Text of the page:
We cruised in rain and fog most of the morning, with blessedly little wind and calm water. Flat water was welcome but the fog was an issue. OMG! We were almost hit by a humpback whale in Wright Sound, near Whale Channel of all things. Ron spotted the whale when it first surfaced about 10 feet off the port side pilothouse door. He pulled the throttles back into neutral immediately, then reversed and we held our breath while the adrenaline rushed. I just saw the whale’s back as he slid underwater and disappeared - right under our bow. There was no contact, we never saw him again, not even a spout, and I cannot imagine why he chose to surface there. Too close. Don’t need to experience that again. We saw 8 more humpbacks in Graham Reach off Aaltanhash Inlet, but at a more comfortable distance.

Whale in the fog
Heli-logging along the route 
Heli-logging in the fog
I love our radar when we travel in the fog, and split my attention between scanning the water ahead for logs and watching the radar screen searching for other vessels. We saw a large blip on the screen slowly approach our position, the two courses converging unless one of us adjusted. We slowed and changed course slightly, enough to safely pass whatever the blip turned out to be. Why was it such a shock to see the B.C. ferry Northern Expedition loom high above us, appearing suddenly 1/4 mile away. The large radar dot was SO much larger  in real-time viewing. She passed without incident, disappearlng back into the fog. AIS, a vessel identification system, has just become more appealing.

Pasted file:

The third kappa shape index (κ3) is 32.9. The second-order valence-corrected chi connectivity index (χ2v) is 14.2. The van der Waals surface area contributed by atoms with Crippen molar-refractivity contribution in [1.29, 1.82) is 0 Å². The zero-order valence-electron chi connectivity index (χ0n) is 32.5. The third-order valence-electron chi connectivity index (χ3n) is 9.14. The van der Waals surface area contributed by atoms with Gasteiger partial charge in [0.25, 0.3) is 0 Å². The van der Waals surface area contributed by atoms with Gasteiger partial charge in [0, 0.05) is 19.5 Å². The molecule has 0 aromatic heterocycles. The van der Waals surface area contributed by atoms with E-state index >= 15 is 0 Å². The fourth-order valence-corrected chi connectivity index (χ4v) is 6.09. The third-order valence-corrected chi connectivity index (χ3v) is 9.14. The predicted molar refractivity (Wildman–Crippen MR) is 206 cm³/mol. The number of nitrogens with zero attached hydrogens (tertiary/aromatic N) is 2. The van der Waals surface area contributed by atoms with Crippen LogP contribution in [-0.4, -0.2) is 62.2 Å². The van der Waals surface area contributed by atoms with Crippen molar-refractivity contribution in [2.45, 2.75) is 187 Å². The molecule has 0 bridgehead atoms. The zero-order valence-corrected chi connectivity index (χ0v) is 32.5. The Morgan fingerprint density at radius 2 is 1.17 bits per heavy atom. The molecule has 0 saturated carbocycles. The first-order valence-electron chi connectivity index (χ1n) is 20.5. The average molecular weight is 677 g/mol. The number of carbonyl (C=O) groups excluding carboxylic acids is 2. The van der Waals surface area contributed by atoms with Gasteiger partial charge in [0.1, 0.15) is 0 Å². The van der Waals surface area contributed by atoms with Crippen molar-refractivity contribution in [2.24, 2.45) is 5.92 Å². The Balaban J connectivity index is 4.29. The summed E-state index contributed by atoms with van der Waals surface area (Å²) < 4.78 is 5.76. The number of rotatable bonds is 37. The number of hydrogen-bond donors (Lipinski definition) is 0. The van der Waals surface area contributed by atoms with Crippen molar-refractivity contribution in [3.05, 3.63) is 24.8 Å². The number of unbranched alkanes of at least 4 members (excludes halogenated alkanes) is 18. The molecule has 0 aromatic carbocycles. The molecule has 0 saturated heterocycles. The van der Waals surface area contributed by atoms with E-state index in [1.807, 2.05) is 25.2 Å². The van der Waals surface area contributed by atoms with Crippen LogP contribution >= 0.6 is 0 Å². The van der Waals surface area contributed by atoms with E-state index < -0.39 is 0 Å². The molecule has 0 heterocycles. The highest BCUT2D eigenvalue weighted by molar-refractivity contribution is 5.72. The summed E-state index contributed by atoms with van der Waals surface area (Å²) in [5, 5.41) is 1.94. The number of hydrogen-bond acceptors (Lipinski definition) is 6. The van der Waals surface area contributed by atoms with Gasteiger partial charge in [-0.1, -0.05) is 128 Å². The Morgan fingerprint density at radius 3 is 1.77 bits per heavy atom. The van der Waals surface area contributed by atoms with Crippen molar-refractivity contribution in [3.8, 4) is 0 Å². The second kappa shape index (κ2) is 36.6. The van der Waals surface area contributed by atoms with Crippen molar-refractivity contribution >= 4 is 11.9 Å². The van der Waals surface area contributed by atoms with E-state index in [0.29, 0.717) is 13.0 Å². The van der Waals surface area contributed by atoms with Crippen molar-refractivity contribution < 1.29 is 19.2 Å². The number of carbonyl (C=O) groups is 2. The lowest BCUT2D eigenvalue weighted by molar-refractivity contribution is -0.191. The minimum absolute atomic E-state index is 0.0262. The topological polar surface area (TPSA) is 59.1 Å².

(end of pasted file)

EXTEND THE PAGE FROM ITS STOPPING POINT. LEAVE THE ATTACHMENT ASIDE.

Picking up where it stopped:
September 8

Fog, fog and more fog for most of the day. This was serious fog, heavy pea soup fog, can’t see the water slow down below 5 knots kind of fog. Then the sun began to emerge, complicating things even further. Think about driving in the fog at night, and how high beams diminish visibility even further. That was the effect of the sun this morning. I had to don sunglasses to increase the contrast between ripples on water and solid objects.

The sun finally broke through after noon at Dryad Point and we enjoyed blue sky for the rest of the day. It seemed we had just cruised back into summer, with temperatures over 70 and sunshine all around.  

This fishing boat was one of the dots on our radar screen several hours ago. 

Dixon Entrance to Grenville Channel

Early September
We had a one-day weather window to make the Dixon Entrance crossing, just ahead of another major storm. Leave today or wait in port or nearby at anchor for another 5 or 6 days. Easy decision there; cast off just before dawn and motor south. The channel, Tongass Narrows, was pretty quiet at 05:15 with just a few fishermen heading out and two huge cruise ships heading in.

The Dixon Entrance is a body of water, open to the Pacific on the west, that is one of the few large, exposed crossings along the Inside Passage. There is no where to hide if the weather turns ugly, so mariners selects their crossing time carefully. I was aware that the U.S./Canadian border runs through this area, but didn't know that the exact boundary location is still disputed... according to a Wikipedia entry.

Stats: Water temperature 54 F. Air temperature 53 F. Low clouds or was it high fog?